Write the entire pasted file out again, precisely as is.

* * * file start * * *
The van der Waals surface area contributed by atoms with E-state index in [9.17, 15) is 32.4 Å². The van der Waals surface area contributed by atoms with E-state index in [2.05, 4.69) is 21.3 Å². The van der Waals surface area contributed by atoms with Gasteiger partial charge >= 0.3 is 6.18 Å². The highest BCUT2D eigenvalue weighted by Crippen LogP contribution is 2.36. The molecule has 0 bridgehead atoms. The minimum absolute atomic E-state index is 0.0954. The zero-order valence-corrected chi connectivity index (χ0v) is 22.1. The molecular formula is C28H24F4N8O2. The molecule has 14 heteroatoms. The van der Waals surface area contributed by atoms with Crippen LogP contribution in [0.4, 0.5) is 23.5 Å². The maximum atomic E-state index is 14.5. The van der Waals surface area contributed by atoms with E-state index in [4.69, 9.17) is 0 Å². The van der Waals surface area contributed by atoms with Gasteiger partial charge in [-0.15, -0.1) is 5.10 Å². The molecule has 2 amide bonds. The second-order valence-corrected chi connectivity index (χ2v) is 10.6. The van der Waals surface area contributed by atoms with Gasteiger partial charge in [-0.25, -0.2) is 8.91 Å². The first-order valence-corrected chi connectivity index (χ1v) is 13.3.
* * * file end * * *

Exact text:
The van der Waals surface area contributed by atoms with E-state index in [9.17, 15) is 32.4 Å². The van der Waals surface area contributed by atoms with E-state index in [2.05, 4.69) is 21.3 Å². The van der Waals surface area contributed by atoms with Gasteiger partial charge >= 0.3 is 6.18 Å². The highest BCUT2D eigenvalue weighted by Crippen LogP contribution is 2.36. The molecule has 0 bridgehead atoms. The minimum absolute atomic E-state index is 0.0954. The zero-order valence-corrected chi connectivity index (χ0v) is 22.1. The molecular formula is C28H24F4N8O2. The molecule has 14 heteroatoms. The van der Waals surface area contributed by atoms with Crippen LogP contribution in [0.4, 0.5) is 23.5 Å². The maximum atomic E-state index is 14.5. The van der Waals surface area contributed by atoms with E-state index in [4.69, 9.17) is 0 Å². The van der Waals surface area contributed by atoms with Gasteiger partial charge in [-0.15, -0.1) is 5.10 Å². The molecule has 2 amide bonds. The second-order valence-corrected chi connectivity index (χ2v) is 10.6. The van der Waals surface area contributed by atoms with Gasteiger partial charge in [-0.25, -0.2) is 8.91 Å². The first-order valence-corrected chi connectivity index (χ1v) is 13.3.